The guy put his elbows on his knees, his fingers templed, and said, “My point is, the surer you are that you do not have an alien brain parasite but have no solid evidence to support that conclusion, the more likely it is that you actually do have one.”

Doug didn’t move, he just took it all in.  I squirmed a bit though I’m sure it wasn’t noticeable.

The guy continued, “You aren’t alone, and I don’t mean that in the, me and my alien brain parasite, we go everywhere together kind of way, though that is kind of funny.  I mean there are a lot of people who are partnered. So… misery loves company?  I don’t know.  I thought you might find that, you know – comforting.”

I did not.  He continued.

“They look a lot like crabs if you were wondering, except they have jellyfish-like tentacles.  They have a mouth on the underside with multiple rows of wire-like teeth.  The shell is pretty soft when they are little but once they get inside someone and start eating their brain, they grow and the shell hardens.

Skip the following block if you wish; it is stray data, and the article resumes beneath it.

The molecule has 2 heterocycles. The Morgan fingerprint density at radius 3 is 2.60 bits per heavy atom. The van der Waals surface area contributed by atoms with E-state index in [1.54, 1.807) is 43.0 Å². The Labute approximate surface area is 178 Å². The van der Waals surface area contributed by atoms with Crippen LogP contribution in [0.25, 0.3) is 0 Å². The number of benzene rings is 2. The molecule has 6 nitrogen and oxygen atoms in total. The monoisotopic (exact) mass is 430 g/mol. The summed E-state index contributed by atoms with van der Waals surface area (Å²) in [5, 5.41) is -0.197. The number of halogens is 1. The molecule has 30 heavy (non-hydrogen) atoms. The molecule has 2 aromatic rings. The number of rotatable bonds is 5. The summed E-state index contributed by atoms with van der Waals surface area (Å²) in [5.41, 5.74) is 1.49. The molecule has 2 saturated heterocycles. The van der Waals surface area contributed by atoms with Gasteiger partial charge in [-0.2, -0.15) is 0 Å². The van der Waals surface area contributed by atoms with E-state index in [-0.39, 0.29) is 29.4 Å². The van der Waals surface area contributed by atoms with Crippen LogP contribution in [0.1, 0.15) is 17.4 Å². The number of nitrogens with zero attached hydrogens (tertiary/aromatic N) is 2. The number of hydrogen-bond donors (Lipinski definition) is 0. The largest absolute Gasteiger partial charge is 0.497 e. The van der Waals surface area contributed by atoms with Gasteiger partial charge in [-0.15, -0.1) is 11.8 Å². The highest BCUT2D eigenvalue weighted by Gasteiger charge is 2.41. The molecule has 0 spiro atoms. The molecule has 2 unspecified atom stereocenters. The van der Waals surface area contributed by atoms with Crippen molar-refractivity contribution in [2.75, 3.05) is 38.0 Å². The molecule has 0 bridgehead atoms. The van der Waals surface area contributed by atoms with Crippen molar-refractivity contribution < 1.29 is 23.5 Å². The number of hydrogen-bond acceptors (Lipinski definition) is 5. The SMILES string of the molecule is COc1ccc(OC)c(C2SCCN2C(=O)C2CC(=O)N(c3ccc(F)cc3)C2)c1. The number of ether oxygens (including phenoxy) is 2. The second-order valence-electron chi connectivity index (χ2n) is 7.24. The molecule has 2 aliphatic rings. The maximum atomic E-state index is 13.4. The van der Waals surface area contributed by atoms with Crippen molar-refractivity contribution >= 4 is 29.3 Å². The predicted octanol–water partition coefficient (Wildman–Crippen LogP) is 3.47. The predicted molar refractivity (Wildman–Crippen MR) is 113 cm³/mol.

The thing is, they grow, even if they don’t eat brains.  I had one in an aquarium and I swear, it went from the size of a pinhead to the size of a deflated football in two months, and I never fed it anything. This thing was smart. I mean, he was like The Professor on Gilligan’s Island smart. I named him Jeff.  He broke the aquarium and ran off. Haven’t seen him since.

Anyway, I expect you are wondering how someone who has an alien brain parasite gets rid of it.”

“Wait!  Jeff is loose?  How long ago?  Could he still be in here?” I said, peering around the room.  Doug didn’t seem concerned.